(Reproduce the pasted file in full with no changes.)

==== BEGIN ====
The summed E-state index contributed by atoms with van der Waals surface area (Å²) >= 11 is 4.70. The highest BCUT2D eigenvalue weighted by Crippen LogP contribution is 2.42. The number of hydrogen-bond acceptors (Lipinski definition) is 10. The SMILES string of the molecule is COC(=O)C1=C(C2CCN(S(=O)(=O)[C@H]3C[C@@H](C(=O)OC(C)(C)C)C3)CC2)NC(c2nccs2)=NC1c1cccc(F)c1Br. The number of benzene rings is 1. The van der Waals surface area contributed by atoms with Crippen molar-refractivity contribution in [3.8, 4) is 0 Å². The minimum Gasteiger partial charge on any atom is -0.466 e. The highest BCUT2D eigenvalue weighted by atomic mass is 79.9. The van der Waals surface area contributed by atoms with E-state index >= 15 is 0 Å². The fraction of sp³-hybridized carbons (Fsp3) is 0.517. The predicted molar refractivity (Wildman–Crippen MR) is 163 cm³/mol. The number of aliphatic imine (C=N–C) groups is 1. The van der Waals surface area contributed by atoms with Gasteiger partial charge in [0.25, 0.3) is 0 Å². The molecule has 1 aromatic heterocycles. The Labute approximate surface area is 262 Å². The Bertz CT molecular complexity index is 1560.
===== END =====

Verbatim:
The summed E-state index contributed by atoms with van der Waals surface area (Å²) >= 11 is 4.70. The highest BCUT2D eigenvalue weighted by Crippen LogP contribution is 2.42. The number of hydrogen-bond acceptors (Lipinski definition) is 10. The SMILES string of the molecule is COC(=O)C1=C(C2CCN(S(=O)(=O)[C@H]3C[C@@H](C(=O)OC(C)(C)C)C3)CC2)NC(c2nccs2)=NC1c1cccc(F)c1Br. The number of benzene rings is 1. The van der Waals surface area contributed by atoms with Crippen molar-refractivity contribution in [3.8, 4) is 0 Å². The minimum Gasteiger partial charge on any atom is -0.466 e. The highest BCUT2D eigenvalue weighted by atomic mass is 79.9. The van der Waals surface area contributed by atoms with E-state index >= 15 is 0 Å². The fraction of sp³-hybridized carbons (Fsp3) is 0.517. The predicted molar refractivity (Wildman–Crippen MR) is 163 cm³/mol. The number of aliphatic imine (C=N–C) groups is 1. The van der Waals surface area contributed by atoms with Gasteiger partial charge in [0.25, 0.3) is 0 Å². The molecule has 1 aromatic heterocycles. The Labute approximate surface area is 262 Å². The Bertz CT molecular complexity index is 1560.